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Mongabay.com is considered a leading source of information on tropical forests by some of the world's top ecologists and conservationists. TROPICAL RAINFORESTS: References

Oil



Steps taken by Shell Oil in Gabon to reduce access to their oil site are mentioned in Judah, T., "Rumbles in the Jungle," Mail and Guardian, 7/30/99.

The description of Shell's eco-friendly planning for their Peruvian oil project is from Friedland, J., "Oil Companies Strive To Turn A New Leaf to Save Rain Forest," Wall Street Journal, 7/17/97.

R.C. Rockwell explains how less developed countries can avoid the long term costs of pollution by adopting more advanced energy infrastructure in "From a carbon economy to a mixed economy: a global opportunity," Consequences, Vol. 4 No. 1 1998.

Despite the booming American economy of 1998, carbon dioxide emissions remained almost flat in the United States, while world emissions fell 0.5% as reported in Fialka, J.J. "Flat CO2 emissions give experts hope," The Wall Street Journal, 8/2/99.

Daniel Yergin, in The Prize: The Epic Quest for Oil, Money, and Power, New York: Touchstone Books, 1991 notes that while the U.S. was 25% more oil efficient and 32% more oil efficient in 1985 than in 1973, the Japanese their energy efficiency by 31% and their oil efficiency by 51%. McDermott, D. ("Economists don't see a big inflation threat from oil"The Wall Street Journal 3/26/99) notes the U.S. is becoming less reliant on oil.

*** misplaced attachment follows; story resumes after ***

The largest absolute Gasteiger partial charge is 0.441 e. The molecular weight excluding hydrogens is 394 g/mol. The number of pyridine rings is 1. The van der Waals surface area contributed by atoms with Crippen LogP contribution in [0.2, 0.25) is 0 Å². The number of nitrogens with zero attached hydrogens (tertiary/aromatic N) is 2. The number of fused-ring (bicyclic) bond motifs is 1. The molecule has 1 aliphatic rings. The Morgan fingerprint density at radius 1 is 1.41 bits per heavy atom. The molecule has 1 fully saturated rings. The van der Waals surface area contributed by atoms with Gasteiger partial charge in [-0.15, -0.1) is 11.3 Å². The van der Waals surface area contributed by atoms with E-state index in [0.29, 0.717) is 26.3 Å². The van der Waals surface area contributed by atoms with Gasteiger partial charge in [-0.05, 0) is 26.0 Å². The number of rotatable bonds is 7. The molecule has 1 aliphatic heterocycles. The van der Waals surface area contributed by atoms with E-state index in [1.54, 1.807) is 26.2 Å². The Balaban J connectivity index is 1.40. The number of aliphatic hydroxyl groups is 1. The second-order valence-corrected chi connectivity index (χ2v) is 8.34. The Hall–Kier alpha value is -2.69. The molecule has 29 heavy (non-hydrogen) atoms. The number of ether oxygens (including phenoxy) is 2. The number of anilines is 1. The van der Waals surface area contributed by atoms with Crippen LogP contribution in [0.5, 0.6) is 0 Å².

British Petroleum's carbon reforms are noted by Brown, L. et al., "Vital Signs 1998," Worldwatch Institute, 1998 and Rosen, Y., "BP Head Tells Oil Industry to Heed Emissions Issue," Reuters, 1/24/98

A brief overview of carbon reinjection is given in Schneider, D., "Burying the Problem?" Scientific American, Jan 1998.

In The Economist, "Science and Technology-War, Words," June 14-20, 1997, it is noted that government spending on renewable energy was only $878 million in 1995 compared with the $5 million spent on research for nuclear power.

Brown, L. et al. ("Vital Signs 1998," Worldwatch Institute, 1998) reported that wind power was up 26% in 1997.

Alternative fuel systems are mentioned in Tate, R. "Entrepreneur Drives to Sell Workable Substitute for Gas," the Wall Street Journal, 8/25/99; the Environmental News Network, "Cleaner Fuels on the Horizon," 1/12/98; and US Department of Energy, Carbon Management: Assessment of Fundamental Research Notes, Office of Energy Research, Department of Energy, Aug 1997.

Mining


Cleaner mining techniques are discussed in Coghlan, A., "Cleaner Gold Improves Miners' Prospects," New Scientist (April 6, 1996) and A. Coghlan, "Midas Touch Could End Amazon's Pollution," New Scientist (June 27, 1997).

Increasing Productivity and Rehabilitating Degraded Habitats


The backlash against genetically modified foods is outlined by the World Wildlife Fund and Kilman, S. and Burton, T.M., "Monsanto boss's vision of 'life sciences' firm now confronts reality," The Wall Street Journal 12/21/99.